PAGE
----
High Acres Farm is an old family home in Shelburne, Vermont — evolving into a gathering place that we can share with others.

High Acres Farm is a 176-acre working farm in Shelburne, Vermont, perched along the eastern shores of Lake Champlain, looking out across the water at the Adirondacks. It is located within Shelburne Farms, a 1,400-acre nonprofit organization, offering a range of educational programming.

The landscape at High Acres Farm is mostly open farmland, where we grow wildflowers and hay for Shelburne Farms to feed to its cows. There are also woods, consisting mostly of sugar maple and pine, and several small ponds whose size and shape vary with rainfall. A network of walking trails opens up access to different parts of our land, and a gravel road leads to a stony beach on Lake Champlain.

The buildings at High Acres Farm are grouped along a ridgeline, looking over hills and fields below, and to the lake and mountains beyond. The lovingly restored historic main house offers seven private bedroom suites, plus an eighth bedroom with shared bath. It also includes a state-of-the-art farmhouse kitchen, a library, a working loft, and gracious common spaces with fireplaces, a wood stove, and a ten-foot table made from the fabled Vermont Elm — and much more. The other buildings include a wooden barn with a soaring hayloft, horse stables, a boathouse, a children’s playhouse, a yoga studio, and the third oldest swimming pool in Vermont.

The land at High Acres Farm was occupied by the Missiquoi Abenaki until the 1700s, when it was settled for agricultural use. In 1886, it was acquired by Dr. William Seward and Lila Vanderbilt Webb, as a part of their 3,800-acre agricultural estate, Shelburne Farms. In 1953, Electra Havemeyer Webb, the founder of Shelburne Museum, established High Acres Farm as a home for her son, Harry Webb, who lived there until his death in 1975. For the next forty years, it was home to Harry’s eldest daughter, Kate Webb Harris. In 2017, Kate’s children, Jonathan Harris and Amanda Herzberger, along with their cousin, Michael Darling, began a major renovation of the main house, working with Selin + Selin Architecture and Smith & McLain builders. In the coming years, they hope to transform High Acres Farm into a center of learning and making that they can share with others — a resource for the town of Shelburne, the state of Vermont, and visitors from near and far.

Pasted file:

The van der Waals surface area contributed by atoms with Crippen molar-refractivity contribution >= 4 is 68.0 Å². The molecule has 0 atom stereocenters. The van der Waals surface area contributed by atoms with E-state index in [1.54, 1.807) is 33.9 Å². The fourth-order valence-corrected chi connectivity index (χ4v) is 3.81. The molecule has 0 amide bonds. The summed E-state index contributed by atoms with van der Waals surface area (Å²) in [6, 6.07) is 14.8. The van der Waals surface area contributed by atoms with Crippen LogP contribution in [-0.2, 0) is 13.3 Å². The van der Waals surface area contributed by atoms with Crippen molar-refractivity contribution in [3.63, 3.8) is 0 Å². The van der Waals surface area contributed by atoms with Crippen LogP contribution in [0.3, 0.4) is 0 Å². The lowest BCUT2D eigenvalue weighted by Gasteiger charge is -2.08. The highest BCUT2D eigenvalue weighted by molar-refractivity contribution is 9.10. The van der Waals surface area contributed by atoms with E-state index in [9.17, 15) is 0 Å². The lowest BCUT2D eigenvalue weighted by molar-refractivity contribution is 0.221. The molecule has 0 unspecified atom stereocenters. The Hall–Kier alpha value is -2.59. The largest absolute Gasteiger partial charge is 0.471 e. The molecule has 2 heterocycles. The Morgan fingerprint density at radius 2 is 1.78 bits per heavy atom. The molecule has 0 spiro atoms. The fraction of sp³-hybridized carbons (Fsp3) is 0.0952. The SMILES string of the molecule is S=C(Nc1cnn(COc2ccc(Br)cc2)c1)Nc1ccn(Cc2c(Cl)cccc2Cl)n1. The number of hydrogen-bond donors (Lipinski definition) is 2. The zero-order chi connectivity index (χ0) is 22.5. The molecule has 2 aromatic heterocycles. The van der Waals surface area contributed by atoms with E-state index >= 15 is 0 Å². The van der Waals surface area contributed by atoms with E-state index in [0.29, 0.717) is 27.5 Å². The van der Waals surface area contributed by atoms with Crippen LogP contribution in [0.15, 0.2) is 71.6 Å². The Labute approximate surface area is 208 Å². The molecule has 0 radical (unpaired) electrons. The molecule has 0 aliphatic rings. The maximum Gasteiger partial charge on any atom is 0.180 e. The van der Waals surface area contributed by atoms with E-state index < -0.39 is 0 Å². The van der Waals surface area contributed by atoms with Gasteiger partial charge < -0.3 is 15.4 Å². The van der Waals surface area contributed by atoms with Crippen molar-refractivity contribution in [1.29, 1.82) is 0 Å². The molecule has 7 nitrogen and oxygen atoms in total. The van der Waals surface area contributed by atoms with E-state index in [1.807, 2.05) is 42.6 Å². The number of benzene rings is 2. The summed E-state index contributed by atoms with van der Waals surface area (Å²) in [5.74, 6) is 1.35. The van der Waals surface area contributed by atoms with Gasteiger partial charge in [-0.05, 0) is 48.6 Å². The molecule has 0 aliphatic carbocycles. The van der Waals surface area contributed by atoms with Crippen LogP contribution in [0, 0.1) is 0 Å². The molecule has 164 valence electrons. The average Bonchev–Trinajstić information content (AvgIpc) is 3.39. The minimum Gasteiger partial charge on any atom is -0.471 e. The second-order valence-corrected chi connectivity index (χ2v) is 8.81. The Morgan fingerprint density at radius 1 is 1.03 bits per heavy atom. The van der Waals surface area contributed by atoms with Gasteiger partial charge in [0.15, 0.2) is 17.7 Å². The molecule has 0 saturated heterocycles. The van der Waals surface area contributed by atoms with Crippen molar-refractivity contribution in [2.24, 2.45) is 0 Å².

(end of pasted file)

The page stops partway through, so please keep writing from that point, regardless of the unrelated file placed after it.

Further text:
High Acres Farm is managed by a small family team. Jonathan Harris manages programs; Amanda Herzberger manages rentals; Michael Darling offers financial advice; Jeff Herzberger and Frank Galipeau care for the buildings and grounds. We love to collaborate with likeminded folks, so please get in touch!

Our work at High Acres Farm is inspired by the writing of architect Christopher Alexander, who describes a process for creating life in space, which he calls “the unfolding process.” Rather than following a predetermined plan, the unfolding process responds to the context that exists at each moment, doing whatever feels most clear and alive. When this process is followed repeatedly for thousands of iterations, places come to life, people feel more complete, and communities flourish and thrive. Alexander offers the example of Venice, a city that never could have been planned as it is, but which “grew” organically over hundreds of years, through many small, individual actions, each responding to a specific imminent need: a bench here, a tree there, a fountain between them. The result is one of the most beloved cities on earth, a marvel of human potential. The unfolding process allows us to harmonize with nature, so that life can unfold with natural flow, as we discover the outcomes that naturally want to emerge. We believe this process, collectively embraced, is the best way to heal and improve ourselves, our communities, and the world — slowly, one step at a time.


Please see our contact page for more information.